Commissar of Nationalities

In November, 1917, Vladimir Lenin rewarded Joseph Stalin for his support of the October Revolution by appointing him Commissar of Nationalities. As a Georgian and a member of a minority group who had written about the problems of non-Russian peoples living under the Tsar, Stalin was seen as the obvious choice as Commissar of Nationalities. It was a job that gave Stalin tremendous power for nearly half the country's population fell into the category of non-Russian. Stalin now had the responsibility of dealing with 65 million Ukrainians, Georgians, Byelorussians, Tadzhiks, Buriats and Yakuts.

The policy of the Bolsheviks was to grant the right of self-determination to all the various nationalities within Russia. This was reinforced by a speech Stalin made in Helsinki on November 16th, 1917. Stalin promised the crowd that the Soviet government would grant: "complete freedom for the Finnish people, and for other peoples of Russia, to arrange their own life!" Stalin's plan was to develop what he called "a voluntary and honest alliance" between Russia and the different national groups that lived within its borders.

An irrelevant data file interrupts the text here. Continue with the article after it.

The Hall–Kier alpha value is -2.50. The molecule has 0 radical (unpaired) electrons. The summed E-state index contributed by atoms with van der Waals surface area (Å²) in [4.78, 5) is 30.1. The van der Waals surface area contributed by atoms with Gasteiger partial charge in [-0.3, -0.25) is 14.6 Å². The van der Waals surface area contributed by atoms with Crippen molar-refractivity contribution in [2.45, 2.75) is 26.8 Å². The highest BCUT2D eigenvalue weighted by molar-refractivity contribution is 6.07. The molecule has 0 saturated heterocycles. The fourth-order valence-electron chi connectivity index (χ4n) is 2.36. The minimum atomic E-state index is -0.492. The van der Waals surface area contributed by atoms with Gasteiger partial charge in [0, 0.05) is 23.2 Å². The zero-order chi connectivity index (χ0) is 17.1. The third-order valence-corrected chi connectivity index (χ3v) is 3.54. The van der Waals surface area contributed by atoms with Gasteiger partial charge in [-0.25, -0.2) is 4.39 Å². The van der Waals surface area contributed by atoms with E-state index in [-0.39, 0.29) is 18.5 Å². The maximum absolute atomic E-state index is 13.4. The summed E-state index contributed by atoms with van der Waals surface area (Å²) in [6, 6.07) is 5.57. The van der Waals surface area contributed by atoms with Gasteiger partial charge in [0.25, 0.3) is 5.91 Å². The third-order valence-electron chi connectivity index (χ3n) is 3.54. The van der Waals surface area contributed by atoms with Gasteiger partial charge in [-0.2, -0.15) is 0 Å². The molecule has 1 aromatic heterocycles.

Over the next couple of years Stalin had difficulty controlling the non-Russian peoples under his control. Independent states were set up without his agreement. These new governments were often hostile to the Bolsheviks. Stalin had hoped that these independent states would voluntarily agree to join up with Russia to form a union of Socialist States. When this did not happen Stalin was forced to revise the policy and stated that self-determination: "ought to be understood as the right of self-determination not of the bourgeoisie but of the toiling masses of a given nation." In other words, unless these independent states had a socialist government willing to develop a union with Russia, the Bolsheviks would not allow self-determination.

Vladimir Lenin also changed his views on independence. He now came to the conclusion that a "modern economy required a high degree of power in the centre." Although the Bolsheviks had promised nearly half the Russian population that they would have self-determination, Lenin was now of the opinion that such a policy could pose a serious threat to the survival of the Soviet government. It was the broken promise over self-determination was just one of the many reasons why Lenin's government became unpopular in Russia.